More TIF Talk, Since BDN Brought It Up . . .

Keith McBride on February 19, 2014 in Tax Increment Financing

Despite the inflammatory headline, today’s Bangor Daily News article by Maine Center for Public Interest Reporting Senior Reporter, Naomi Schalit, is a fair statement about TIFs in Maine.  The public policyconversation about public infrastructure financing through TIF seems to have been lost on the BDN readers, however, judging from the comments below the article.

And in this case, the reason isn’t hard to fathom.  TIFs are complicated, and it’s hard to grasp the complex details of a public policy decision to use TIF  to finance public infrastructure improvements as opposed to issuing public infrastructure bonds with debt service obligations.  In my experience, when this conversation comes to the table, the room is very quiet.

However, “corporate welfare” –that’s a soundbyte that’s easy to understand, and every knows that they are strongly opposed to it, and  they can voice their opinion with force, and with 100% confidence in it.  At the mere suggestion of public money being handed out to private businesses, and the conversation about complex public infrastructure funding is over.  You’ve lost your audience.

Doesn’t matter if it’s actually happening or not, the dialogue is now about “corporate welfare.”  And it’s a self-fulfilling prophecy:  each time TIF is brought up by the media, it’s discussed solely in the context of “corporate welfare,” and so therefore, they must be one and the same.  That’s how TIF has become synonymous with “tax incentive.”  So, while Schalit’s article paints a more thorough picture of TIFs in Maine, the BDN headline serves only to reinforce the soundbyte.  The conversation Schalit’s article could have inspired was dead before the readers ever got to the first sentence, killed in the name of attracting readership with snappy and inflammatory headlines.

The truth is this:   just like any other pure tax incentive measure, creating a TIF solely to refund tax dollars and entice a business to locate in your town is rarely (if EVER) a good investment.   If your town is doing that, then you have a legitimate complaint.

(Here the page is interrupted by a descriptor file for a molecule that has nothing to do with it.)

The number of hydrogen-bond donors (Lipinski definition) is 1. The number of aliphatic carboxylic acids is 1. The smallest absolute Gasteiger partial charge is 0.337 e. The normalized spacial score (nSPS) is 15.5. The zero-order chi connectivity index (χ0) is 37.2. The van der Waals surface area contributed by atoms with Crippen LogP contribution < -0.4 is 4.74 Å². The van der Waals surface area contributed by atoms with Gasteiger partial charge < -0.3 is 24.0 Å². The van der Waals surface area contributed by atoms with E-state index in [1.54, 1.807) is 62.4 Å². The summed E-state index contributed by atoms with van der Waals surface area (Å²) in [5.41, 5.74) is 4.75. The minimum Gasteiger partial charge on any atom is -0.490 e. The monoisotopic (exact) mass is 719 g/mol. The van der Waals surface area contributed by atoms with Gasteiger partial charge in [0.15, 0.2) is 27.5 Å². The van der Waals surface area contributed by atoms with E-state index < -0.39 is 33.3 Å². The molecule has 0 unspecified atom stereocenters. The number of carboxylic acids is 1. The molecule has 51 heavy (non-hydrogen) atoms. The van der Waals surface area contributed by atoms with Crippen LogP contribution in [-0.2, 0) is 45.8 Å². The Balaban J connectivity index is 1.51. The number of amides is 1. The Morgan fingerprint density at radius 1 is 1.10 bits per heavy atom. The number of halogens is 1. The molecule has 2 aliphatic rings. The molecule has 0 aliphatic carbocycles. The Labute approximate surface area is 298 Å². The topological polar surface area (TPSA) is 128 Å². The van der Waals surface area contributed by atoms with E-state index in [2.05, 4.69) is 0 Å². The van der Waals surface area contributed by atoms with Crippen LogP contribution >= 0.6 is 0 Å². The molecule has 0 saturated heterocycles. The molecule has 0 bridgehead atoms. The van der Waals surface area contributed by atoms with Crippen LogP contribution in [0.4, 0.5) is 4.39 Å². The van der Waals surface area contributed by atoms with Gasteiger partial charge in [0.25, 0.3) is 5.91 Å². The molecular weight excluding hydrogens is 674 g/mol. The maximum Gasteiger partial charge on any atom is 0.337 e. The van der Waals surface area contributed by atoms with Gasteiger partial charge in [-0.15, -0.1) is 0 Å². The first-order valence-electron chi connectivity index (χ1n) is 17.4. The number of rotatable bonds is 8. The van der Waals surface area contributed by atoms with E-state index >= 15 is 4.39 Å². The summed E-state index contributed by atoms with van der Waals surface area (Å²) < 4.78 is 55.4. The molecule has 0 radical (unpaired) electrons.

But before you stomp down to your town hall, let me just say that very few towns in Maine actually do this.

Schalit’s article suggests it, but doesn’t come out and say it exactly, so let me:
There are MANY TIF districts in Maine.
There are SOME TIFs with Credit Enhancement Agreements.
There are VERY FEW TIFs that are solely incentives to business without any public infrastructure element.

And the reason for this is quite simple:  town and city councilors/selectpersons, town/city managers and economic development directors want to see some tangible benefit to their community before they will entertain the idea of a credit enhancement agreement.

The article quotes a good friend of mine from Auburn, Roland Miller, who has been using TIF longer than anyone in Maine.  It discusses the use of TIF to extend public infrastructure (sewer and water) to an area of developable, industrially-zoned land so that it could be aggressively marketed for industrial and commercial development.  The city identified the land as a high-priority for development, and fronted the money for the infrastructure improvements to make it more attractive to businesses.  The businesses came, recognizing the value, not in any tax-incentive, but in the transportation, distribution and logistics advantages that Auburn provides.  The city paid off the costs of the improvements once the development arrived with some portion of the new tax revenues.  The rest of the new tax revenues flowed to the general fund, and once the TIF expired, ALL of the taxable value of the property bolstered the city’s general fund — taxable value that would not likely have existed without the city’s use of TIF.

But let’s assume, in a scenario like this, that the city fronts the money for the infrastructure improvements.  Believing in the potential for new tax revenues, they take all the risk.   What if the development never comes?  The city would be out-of-pocket, or would be stuck paying debt service for sewer and water extensions.   Miller believed that the land in Auburn would attract  investment quickly, and he was right, which is a good thing for the taxpayers.

What if there was a way to allocate that risk?  What if the property owner fronted the money to pay for public infrastructure improvements, and their repayment for that cost was contingent on them actually attracting the development they believed would come if the infrastructure was extended?  What if the town was under no obligation to pay the property owner back for these public infrastructure improvements until the development and new tax revenues arrived?

That’s how a Credit Enhancement Agreement is supposed to work.

A CEA can be an insurance policy.  It can be a risk-mitigation measure.  It can be a public-private partnership.  And, yes, it can be an tax incentive.  But TIF is a tool.   It can be used properly, or it can be mis-used.  As community economic development professionals, it’s our job to advise our communities on how to use the tool properly, and guide our town managers and councils to the decision that’s in the community’s best interests.   But suggesting that TIF should be wiped off the books entirely because of the few mis-uses shows only a soundbyte’s worth of understanding of how TIF has worked in Maine.